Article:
Scuttling of Cantor Bill Reveals GOP Split on Healthcare

WASHINGTON – The House canceled a vote last week on a healthcare bill due to a lack of support, highlighting a split among GOP members about the party’s image and its priorities.

House Republicans planned to introduce legislation Wednesday that would rescue an important program of the Affordable Care Act, coverage for pre-existing medical conditions, at the expense of another vital component of the law.

But Republicans leaders decided to shelve the bill just hours after House Majority Leader Eric Cantor (R-Va.) said they were making progress on the legislation.

The measure met strong opposition from two directions: Democrats united against the bill because they see it as an attempt to repeal the health law and conservative groups resistant to any federal role in healthcare.

Cantor announced a vote on this legislation last Thursday, before GOP leadership could assess whether the bill had enough support, which did not go over well with some Republicans who thought Cantor was forcing the bill to the House floor.

Rep. Marlin Stutzman (R-Ind.) said during a panel led by conservative House Republicans on Wednesday morning that he wanted to wait and see how the bill was amended, but said he was “uncomfortable” that the legislation had not gone through the regular process.

A group of congressmen, including Reps. Tim Huelskamp (Kan.), Raul Labrador (Idaho), Jim Jordan (Ohio), Justin Amash (Mich.), Steve Scalise (La.), Trey Radel (Fla.) and Stutzman, told reporters at the panel they opposed the bill because they worry that it would bolster Obamacare.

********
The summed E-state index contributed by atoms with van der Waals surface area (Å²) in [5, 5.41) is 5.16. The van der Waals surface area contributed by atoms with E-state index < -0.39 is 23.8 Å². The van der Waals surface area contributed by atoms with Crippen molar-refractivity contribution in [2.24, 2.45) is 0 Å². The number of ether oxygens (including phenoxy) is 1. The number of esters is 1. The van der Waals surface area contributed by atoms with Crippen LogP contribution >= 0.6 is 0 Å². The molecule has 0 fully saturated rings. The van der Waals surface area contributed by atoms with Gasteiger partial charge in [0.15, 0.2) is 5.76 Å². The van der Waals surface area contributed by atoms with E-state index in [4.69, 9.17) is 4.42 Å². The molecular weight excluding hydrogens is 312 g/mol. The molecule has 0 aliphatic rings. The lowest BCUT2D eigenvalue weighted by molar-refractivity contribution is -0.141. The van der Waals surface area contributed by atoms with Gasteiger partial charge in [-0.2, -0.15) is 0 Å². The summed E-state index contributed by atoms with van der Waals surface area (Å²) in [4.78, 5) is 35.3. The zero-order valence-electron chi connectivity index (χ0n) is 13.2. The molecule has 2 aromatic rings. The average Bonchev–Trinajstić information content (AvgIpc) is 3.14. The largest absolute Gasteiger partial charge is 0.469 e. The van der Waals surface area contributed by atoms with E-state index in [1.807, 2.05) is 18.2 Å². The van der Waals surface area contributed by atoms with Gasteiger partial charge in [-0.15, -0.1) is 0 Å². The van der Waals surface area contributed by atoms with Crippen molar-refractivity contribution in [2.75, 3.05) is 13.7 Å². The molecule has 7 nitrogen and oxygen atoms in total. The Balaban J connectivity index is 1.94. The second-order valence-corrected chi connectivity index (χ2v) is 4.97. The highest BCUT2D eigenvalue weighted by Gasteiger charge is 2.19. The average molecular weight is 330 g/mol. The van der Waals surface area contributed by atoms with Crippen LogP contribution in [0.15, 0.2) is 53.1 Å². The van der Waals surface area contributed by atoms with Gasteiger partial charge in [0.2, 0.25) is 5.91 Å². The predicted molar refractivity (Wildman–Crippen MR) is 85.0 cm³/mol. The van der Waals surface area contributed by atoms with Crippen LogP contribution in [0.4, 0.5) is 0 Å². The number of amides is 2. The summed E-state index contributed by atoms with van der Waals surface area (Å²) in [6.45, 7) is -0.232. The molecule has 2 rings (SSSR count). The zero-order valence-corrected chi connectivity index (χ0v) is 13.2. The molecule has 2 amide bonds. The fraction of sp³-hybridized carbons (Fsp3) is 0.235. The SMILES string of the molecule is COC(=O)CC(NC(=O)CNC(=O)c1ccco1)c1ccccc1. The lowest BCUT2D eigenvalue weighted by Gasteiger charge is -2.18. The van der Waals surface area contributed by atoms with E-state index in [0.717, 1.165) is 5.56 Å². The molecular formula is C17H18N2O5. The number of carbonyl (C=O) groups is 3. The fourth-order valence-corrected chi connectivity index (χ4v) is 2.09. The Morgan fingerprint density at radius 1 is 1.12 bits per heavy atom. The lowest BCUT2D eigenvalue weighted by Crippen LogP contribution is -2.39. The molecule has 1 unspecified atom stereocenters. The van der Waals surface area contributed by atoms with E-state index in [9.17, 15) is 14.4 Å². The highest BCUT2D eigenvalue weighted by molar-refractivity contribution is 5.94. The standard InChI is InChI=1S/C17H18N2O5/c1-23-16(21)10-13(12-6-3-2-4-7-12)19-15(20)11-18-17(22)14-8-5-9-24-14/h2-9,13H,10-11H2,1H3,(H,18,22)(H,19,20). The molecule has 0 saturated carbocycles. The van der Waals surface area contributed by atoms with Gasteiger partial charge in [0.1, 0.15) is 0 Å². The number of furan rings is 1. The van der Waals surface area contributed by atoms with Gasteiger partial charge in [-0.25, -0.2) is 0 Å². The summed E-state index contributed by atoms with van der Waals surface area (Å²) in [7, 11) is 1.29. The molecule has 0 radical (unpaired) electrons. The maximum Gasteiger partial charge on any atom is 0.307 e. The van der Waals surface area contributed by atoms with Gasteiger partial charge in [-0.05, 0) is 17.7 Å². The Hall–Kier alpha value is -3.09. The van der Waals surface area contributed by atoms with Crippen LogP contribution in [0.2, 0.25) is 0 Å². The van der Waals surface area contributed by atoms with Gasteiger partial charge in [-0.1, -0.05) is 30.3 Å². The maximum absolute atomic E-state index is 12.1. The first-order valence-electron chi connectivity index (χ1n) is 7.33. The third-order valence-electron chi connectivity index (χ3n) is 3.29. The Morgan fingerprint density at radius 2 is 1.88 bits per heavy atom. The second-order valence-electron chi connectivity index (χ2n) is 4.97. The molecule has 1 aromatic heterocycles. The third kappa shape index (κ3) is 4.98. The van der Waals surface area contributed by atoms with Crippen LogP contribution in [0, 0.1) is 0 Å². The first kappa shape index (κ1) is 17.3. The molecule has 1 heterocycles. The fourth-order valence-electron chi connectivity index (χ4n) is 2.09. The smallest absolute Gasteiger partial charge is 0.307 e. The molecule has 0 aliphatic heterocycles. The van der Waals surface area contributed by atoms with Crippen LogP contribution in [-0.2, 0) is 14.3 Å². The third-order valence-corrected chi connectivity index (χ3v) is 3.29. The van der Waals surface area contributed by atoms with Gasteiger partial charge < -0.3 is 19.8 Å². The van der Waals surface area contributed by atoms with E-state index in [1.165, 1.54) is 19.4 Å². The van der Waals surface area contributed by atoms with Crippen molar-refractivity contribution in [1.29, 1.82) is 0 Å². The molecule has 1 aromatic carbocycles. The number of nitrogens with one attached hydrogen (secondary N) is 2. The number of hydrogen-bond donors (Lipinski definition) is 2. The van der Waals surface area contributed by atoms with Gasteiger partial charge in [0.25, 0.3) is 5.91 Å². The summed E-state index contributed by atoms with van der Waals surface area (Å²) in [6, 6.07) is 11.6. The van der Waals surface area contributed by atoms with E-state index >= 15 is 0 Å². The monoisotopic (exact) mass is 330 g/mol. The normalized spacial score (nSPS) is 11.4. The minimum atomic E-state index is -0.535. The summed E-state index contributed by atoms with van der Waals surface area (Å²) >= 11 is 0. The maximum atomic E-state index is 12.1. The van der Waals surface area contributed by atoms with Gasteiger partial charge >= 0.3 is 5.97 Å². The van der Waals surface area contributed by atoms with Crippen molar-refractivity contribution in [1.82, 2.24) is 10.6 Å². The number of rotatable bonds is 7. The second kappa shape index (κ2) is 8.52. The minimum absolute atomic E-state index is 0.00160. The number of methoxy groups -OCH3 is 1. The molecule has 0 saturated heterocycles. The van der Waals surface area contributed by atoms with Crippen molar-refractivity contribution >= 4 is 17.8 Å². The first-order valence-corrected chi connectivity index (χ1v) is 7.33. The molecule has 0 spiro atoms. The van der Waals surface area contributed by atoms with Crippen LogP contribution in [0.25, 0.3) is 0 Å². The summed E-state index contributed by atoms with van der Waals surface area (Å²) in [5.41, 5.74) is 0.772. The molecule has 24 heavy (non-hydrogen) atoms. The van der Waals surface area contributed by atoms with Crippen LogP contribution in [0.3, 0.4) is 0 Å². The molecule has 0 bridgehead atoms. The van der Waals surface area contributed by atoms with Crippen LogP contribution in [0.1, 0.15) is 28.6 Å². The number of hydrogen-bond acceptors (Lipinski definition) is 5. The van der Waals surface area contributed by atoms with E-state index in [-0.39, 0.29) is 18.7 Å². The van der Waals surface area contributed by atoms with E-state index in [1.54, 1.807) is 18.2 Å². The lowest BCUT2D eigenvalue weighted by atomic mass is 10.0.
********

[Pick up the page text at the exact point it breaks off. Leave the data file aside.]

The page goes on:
The Helping Sick Americans Now Act cuts what Republicans call a “slush fund” and uses the money to subsidize insurance for people with pre-existing conditions. The bill would move $4 billion from the Affordable Care Act’s $10 billion Prevention and Public Health Fund into the Pre-Existing Condition Insurance Plan (PCIP), a program of high-risk pools.

The PCIP was a stopgap measure intended to help people who have trouble getting private insurance because of a medical condition, allowing those who have been uninsured for at least six months to get coverage at average rates. The program is scheduled to end in 2014 when other components of Obamacare take full effect.

The original goal of the PCIP was to reach more than 300,000 people by the end of the year, but because the costs were higher than anticipated, the administration had to stop taking new applications in February. The program has enrolled slightly more than 100,000 people so far.

The GOP bill would extend the program through the end of the year. The White House said that the money from the PCIP, which Republicans refer to as a “slush fund” for Health and Human Services Secretary Kathleen Sebelius, is vital to promoting disease prevention programs and publicizing the new health insurance market opening this fall. On the other hand, Republicans said the Obama administration is using around $300 million from that fund to publicize the new health insurance markets coming this fall under Obamacare.